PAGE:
The commercial and industrial laundry, dry-cleaning equipment, and boiler distribution business is highly fragmented, with over 100 full-line or partial-line equipment distributors in the United States. Substantially all distributors are independently owned and primarily focused on local markets. In 2009, U.S. and Canadian sales in the commercial laundry equipment industry were made to the following customer segments: laundromats, at 43%, multi-housing laundries (30%), and on-premise laundries (motels, hotels, nursing homes, prisons, et cetera), at 27%.
Commercial laundry equipment sales historically have been relatively insulated from business and economic cycles, given that economic conditions tend not to affect the frequency of use or replacement of laundry equipment. Continued growth will likely be sustained by population expansion and by customers increasingly trading up to equipment with enhanced functionality and therefore higher average selling prices.
The commercial dry-cleaning industry in the United States consists of approximately 36,000 shops. Most of these shops are small businesses with fewer than ten employees. This is a highly fragmented sector and it’s estimated to be an $8 billion annual opportunity.
Larger players in this industry include Whirlpool Corporation, The Dexter Company, Super Laundry Equipment Corp., and Alliance Laundry Systems. Also, Proctor and Gamble has entered into the commercial dry-cleaning business. P&G launched its Tide Dry Cleaners franchise to leverage its marketing prowess as well as 60 years of experience in fabric care. Franchise costs include a $50 thousand one-time franchise fee, an initial investment of $650 thousand to $1.0 million, a 7% royalty fee and 5% marketing fee. As a point of comparison, franchise fees for a Papa John’s is a $5 thousand one-time fee and a 5% royalty fee. This data point illustrates that Tide is targeting the high end of the franchise market, given the higher start-up costs.
Given the size of EnviroStar as well as the privately held nature of many of its direct competitors (specifically within the distribution business), public market comps and private market comps are not meaningful.
Accounting and financials
The accounting of the business is straightforward. Sales of products are generally recorded as they are shipped. Due to special options and features on most of the larger and more expensive equipment ordered by customers, in most instances, the company purchases the equipment sold by it after its receipt of the orders from its customers. Commissions and development fees are recorded when earned, generally when the services are performed.
In 2003, the company had total revenues of $14.5 million and had $0.9 million of operating income. During the LTM period ending FY 1Q14, the company had $38.2 million of revenues and $3.0 million of operating income. This represents a revenue and operating income CAGR of 10.4% and 12.8%, respectively. Lastly, earnings per share grew during this period from $0.09 to $0.27, representing a CAGR of 11.3%.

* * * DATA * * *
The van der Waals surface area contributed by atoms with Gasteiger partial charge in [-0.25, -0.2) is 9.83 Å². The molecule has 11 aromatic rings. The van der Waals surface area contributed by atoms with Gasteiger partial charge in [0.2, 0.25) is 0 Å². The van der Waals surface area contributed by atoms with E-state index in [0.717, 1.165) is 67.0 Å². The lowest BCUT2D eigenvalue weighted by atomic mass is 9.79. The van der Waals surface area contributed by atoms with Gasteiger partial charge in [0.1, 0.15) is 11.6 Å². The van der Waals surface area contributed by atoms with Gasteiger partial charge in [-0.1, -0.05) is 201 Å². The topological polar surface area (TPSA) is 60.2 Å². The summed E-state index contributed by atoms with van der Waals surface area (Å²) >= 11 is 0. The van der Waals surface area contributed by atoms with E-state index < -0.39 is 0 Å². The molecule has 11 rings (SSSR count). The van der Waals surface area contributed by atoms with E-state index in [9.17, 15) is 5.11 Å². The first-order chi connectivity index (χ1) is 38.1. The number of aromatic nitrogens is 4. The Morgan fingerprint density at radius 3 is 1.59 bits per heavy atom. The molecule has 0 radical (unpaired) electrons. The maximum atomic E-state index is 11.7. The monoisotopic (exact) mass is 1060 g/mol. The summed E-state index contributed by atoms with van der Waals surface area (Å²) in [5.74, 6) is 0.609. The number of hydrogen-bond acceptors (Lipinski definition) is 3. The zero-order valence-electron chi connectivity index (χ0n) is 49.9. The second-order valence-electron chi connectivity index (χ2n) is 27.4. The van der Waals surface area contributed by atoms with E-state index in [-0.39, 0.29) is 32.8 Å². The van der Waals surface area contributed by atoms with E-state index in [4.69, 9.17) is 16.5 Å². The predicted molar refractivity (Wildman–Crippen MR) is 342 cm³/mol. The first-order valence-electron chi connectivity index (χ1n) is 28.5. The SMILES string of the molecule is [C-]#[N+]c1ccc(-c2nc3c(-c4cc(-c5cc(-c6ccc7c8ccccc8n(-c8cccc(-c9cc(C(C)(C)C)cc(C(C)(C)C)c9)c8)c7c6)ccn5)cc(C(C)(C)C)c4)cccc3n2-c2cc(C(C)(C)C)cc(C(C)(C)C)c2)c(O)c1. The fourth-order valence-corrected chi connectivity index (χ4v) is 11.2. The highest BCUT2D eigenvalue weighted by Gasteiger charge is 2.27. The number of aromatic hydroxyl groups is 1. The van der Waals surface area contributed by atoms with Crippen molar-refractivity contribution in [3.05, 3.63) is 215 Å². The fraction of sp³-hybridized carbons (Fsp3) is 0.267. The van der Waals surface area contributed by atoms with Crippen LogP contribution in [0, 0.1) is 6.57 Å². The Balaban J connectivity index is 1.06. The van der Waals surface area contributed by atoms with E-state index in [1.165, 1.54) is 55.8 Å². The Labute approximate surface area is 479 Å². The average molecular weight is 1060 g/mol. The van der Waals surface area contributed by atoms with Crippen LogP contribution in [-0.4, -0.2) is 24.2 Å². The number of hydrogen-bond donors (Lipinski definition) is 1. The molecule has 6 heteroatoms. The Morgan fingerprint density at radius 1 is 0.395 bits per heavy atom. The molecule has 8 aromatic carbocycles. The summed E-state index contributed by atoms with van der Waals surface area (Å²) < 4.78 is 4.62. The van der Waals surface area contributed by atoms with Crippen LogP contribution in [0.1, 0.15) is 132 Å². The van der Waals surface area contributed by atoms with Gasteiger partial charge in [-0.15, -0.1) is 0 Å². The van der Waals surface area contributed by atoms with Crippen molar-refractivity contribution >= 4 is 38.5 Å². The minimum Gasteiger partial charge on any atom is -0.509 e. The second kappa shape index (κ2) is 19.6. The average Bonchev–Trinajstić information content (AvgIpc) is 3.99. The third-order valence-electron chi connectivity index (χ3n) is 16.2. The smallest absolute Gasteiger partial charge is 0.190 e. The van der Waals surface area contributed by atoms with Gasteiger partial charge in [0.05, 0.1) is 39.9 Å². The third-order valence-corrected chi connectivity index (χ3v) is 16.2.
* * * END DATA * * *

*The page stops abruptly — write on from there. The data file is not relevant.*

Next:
The company has a favorable outlook for FY 2014. Venerando Indelicato, chief financial officer, stated:
Reported results for FY 1Q14 were strong. Equipment sales, spare part sales, and foreign sales increased by 40.7%, 14.6%, and 70.4%, respectively, versus FY 1Q13. The company only reports growth rates for these segments.
The company currently has a market capitalization of $21.4 million and an enterprise value of $15.9 million. This calculation is based on a stock price of $3.05 (as of January 16, 2014), no debt, and $5.5 million of net cash (adjusted for a one-time dividend paid in December 2013). Note that this calculation of enterprise value assumes all cash is excess cash; based on discussions with knowledgeable investors, there is a view that approximately 50% of cash is required for working capital.
During the LTM period ending September 30, 2013, the company generated $38.2 million of revenue and $3.0 million of operating income. Based on LTM results, this implies an earnings yield (EV/LTM EBIT) of 18.9%.
The company is not covered by sell-side analysts and is thinly traded.
EnviroStar is a business with superb economic characteristics and is trading at reasonable valuations.
The Market Realist Take
EVI’s management believes that no one distributor in this space has a major share of the market—substantially all distributors are independently owned With the exception of several regional distributors, distributors operate primarily in local markets. In Florida, the company’s principal domestic market, EVI’s primary competition is from a number of full-line distributors and several manufacturers that sell direct. In the export market, the company competes with distributors and manufacturers as well. Competition is based primarily on price, product quality, delivery, and support services provided to the customer. In all geographic areas, the company competes by offering an extensive product selection, value-added services (such as product inspection and quality assurance, a toll-free customer support line, and a technical website), reliability, warehouse location, price, competitive special features, and, with respect to certain products, exclusivity from the manufacturer.
EVI’s larger peer, Procter & Gamble, had long been eyeing the U.S. dry-cleaning industry as a potential new market. The company’s earlier ventures into home dry-cleaning products under new brand names had not yielded the required results. Recognizing that consumers were used to having their dry-cleaning done by retailers, P&G decided to launch the Tide brand into the retail dry-cleaning environment and is expanding its franchise throughout U.S.
© 2013 Market Realist, Inc.
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